The biodiversity-ecosystem functioning (BEF) literature provides strong evidence of the biophysical basis for the potential profitability of greater diversity but does not address questions of optimal management. BEF studies typically focus on the ecosystem outputs produced by randomly assembled communities that only differ in their biodiversity levels, measured by indices such as species richness. Landholders, however, do not randomly select species to plant; they choose particular species that collectively maximize profits. As such, their interest is not in comparing the average performance of randomly assembled communities at each level of biodiversity but rather comparing the best-performing communities at each diversity level. Assessing the best-performing mixture requires detailed accounting of species' identities and relative abundances. It also requires accounting for the financial cost of individual species' seeds, and the economic value of changes in the quality, quantity, and variability of the species' collective output-something that existing multifunctionality indices fail to do. This study presents an assessment approach that integrates the relevant factors into a single, coherent framework. It uses ecological production functions to inform an economic model consistent with the utility-maximizing decisions of a potentially risk-averse private landowner. We demonstrate the salience and applicability of the framework using data from an experimental grassland to estimate production relationships for hay and carbon storage. For that case, our results suggest that even a risk-neutral, profit-maximizing landowner would favor a highly diverse mix of species, with optimal species richness falling between the low levels currently found in commercial grasslands and the high levels found in natural grasslands.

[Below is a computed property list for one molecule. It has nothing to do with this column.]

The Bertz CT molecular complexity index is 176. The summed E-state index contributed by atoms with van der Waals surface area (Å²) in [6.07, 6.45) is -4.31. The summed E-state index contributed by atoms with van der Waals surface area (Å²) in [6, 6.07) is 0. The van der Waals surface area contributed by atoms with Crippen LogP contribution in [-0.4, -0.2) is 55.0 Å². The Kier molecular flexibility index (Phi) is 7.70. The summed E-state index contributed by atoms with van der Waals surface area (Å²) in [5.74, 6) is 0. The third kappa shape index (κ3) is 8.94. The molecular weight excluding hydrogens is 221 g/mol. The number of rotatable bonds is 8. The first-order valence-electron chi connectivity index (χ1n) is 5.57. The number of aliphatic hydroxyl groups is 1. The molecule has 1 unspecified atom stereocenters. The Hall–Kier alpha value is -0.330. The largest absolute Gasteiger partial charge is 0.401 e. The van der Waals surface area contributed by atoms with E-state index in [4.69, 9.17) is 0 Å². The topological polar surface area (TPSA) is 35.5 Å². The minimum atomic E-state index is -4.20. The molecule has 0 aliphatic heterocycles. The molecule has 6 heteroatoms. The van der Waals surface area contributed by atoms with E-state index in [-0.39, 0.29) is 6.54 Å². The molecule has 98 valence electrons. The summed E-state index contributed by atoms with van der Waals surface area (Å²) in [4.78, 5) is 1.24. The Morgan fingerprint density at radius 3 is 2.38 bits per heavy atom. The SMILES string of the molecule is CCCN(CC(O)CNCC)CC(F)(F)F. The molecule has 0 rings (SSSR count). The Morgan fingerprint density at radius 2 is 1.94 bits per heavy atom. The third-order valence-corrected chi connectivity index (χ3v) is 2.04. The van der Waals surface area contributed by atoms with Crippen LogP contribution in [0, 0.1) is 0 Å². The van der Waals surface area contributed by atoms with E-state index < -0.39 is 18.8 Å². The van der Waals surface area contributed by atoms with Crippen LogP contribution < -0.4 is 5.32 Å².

|Original language||English (US)|
|Number of pages||6|
|Journal||Proceedings of the National Academy of Sciences of the United States of America|
|State||Published - 2018|
Bibliographical noteFunding Information:
We thank an anonymous reviewer for raising the issue of the potential general equilibrium change in input prices. This research was supported by The National Science Foundation (NSF-LTER 1234162) and the Fessler-Lampert Endowment at the University of Minnesota.
ACKNOWLEDGMENTS. We thank an anonymous reviewer for raising the issue of the potential general equilibrium change in input prices. This research was supported by The National Science Foundation (NSF-LTER 1234162) and the Fessler-Lampert Endowment at the University of Minnesota.
© 2018 National Academy of Sciences. All Rights Reserved.
- Ecological production function
- Optimal management